A bit more done, front struts back together, rear hubs back together, old bushes off front arm (not as easy as I thought!), grease nipples fitted to front ball joints. I used a motorcycle cable greaser to grease the new handbrake cables, as they seemed bit stiff. It worked well, but was a bit messy I might make something better to do the job next time. The motorbike greaser just needed the holes in clamping washers and rubber drilling out a bit and the cable slots in the washers enlarging. I butchered a spark plug socket to fit strut bearing retaining nuts, a it had a hex on as well as the square drive, this meant that the allen key to hold the rod could fit through the square drive hole & I could still turn the nut using the hex. Quite a few different greases needed..EP2 bearing grease for the wheel bearing, No1 soft grease for the cable (I was torn between this & graphited grease, but any grease has to be better than no grease!), castrol PH white brake grease for the sliding parts on brake shoes/adjuster/handbrake arm (not easy to find these days, as nobody seems to bother & if they do they usually use copper grease, which turns to glue & stops everything working), red rubber grease for the pistons in the new wheel cylinder, graphite grease for the ball joints and a dab of copper grease on the wheel cylinder bolts.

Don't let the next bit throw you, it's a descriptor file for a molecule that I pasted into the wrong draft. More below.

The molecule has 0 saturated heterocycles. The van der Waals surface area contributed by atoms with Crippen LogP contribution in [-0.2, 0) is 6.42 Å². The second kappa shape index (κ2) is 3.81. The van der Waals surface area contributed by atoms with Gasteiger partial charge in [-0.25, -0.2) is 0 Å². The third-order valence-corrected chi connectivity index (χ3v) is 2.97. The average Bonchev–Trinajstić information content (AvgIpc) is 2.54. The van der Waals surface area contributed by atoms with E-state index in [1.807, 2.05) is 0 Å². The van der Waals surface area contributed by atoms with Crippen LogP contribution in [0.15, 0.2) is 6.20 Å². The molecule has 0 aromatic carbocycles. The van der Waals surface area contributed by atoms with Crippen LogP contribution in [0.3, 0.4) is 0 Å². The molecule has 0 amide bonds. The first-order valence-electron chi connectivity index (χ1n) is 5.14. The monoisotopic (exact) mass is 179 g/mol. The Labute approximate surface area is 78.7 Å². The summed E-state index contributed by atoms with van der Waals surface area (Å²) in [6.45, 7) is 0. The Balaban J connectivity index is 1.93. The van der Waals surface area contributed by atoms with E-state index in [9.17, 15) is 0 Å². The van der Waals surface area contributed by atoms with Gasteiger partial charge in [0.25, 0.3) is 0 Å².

Attached Files
        Last edited by Doctordiesel77; 9th May 2022, 16:59.

        Comment


        • #5
          I always think moving parts look better with grease nipples fitted!
          Attached Files

          Comment


          • #6
            Do like the cable greasing tool, glad to see it's coming on nicely
            1958 Ford Consul Convertible. I love this car
            1965 Ford Zodiac Executive. Fab cruiser
            1984 MG Montego EFi in black. Digital dash, nearer completion
            1997 Jaguar Xk8 Convertible. Such a fab car